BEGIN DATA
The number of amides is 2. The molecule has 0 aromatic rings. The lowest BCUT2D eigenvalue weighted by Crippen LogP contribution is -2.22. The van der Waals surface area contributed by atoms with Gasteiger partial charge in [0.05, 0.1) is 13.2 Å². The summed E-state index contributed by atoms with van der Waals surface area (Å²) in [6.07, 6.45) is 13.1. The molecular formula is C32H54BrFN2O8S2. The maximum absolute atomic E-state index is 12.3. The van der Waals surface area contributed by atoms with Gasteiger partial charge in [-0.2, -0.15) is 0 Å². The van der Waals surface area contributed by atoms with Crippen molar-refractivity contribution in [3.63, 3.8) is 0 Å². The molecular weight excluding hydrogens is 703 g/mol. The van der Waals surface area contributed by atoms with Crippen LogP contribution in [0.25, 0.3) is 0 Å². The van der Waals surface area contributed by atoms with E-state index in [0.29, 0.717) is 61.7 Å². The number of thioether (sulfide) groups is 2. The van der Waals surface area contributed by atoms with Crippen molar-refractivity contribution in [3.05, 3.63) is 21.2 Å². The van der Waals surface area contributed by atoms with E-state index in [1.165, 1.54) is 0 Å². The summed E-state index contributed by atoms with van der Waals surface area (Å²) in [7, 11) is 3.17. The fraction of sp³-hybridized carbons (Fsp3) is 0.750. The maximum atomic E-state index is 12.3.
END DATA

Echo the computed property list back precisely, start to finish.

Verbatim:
The number of amides is 2. The molecule has 0 aromatic rings. The lowest BCUT2D eigenvalue weighted by Crippen LogP contribution is -2.22. The van der Waals surface area contributed by atoms with Gasteiger partial charge in [0.05, 0.1) is 13.2 Å². The summed E-state index contributed by atoms with van der Waals surface area (Å²) in [6.07, 6.45) is 13.1. The molecular formula is C32H54BrFN2O8S2. The maximum absolute atomic E-state index is 12.3. The van der Waals surface area contributed by atoms with Gasteiger partial charge in [-0.2, -0.15) is 0 Å². The van der Waals surface area contributed by atoms with Crippen molar-refractivity contribution in [3.63, 3.8) is 0 Å². The molecular weight excluding hydrogens is 703 g/mol. The van der Waals surface area contributed by atoms with Crippen LogP contribution in [0.25, 0.3) is 0 Å². The van der Waals surface area contributed by atoms with E-state index in [0.29, 0.717) is 61.7 Å². The number of thioether (sulfide) groups is 2. The van der Waals surface area contributed by atoms with Crippen molar-refractivity contribution in [3.05, 3.63) is 21.2 Å². The van der Waals surface area contributed by atoms with E-state index in [1.165, 1.54) is 0 Å². The summed E-state index contributed by atoms with van der Waals surface area (Å²) in [7, 11) is 3.17. The fraction of sp³-hybridized carbons (Fsp3) is 0.750. The maximum atomic E-state index is 12.3.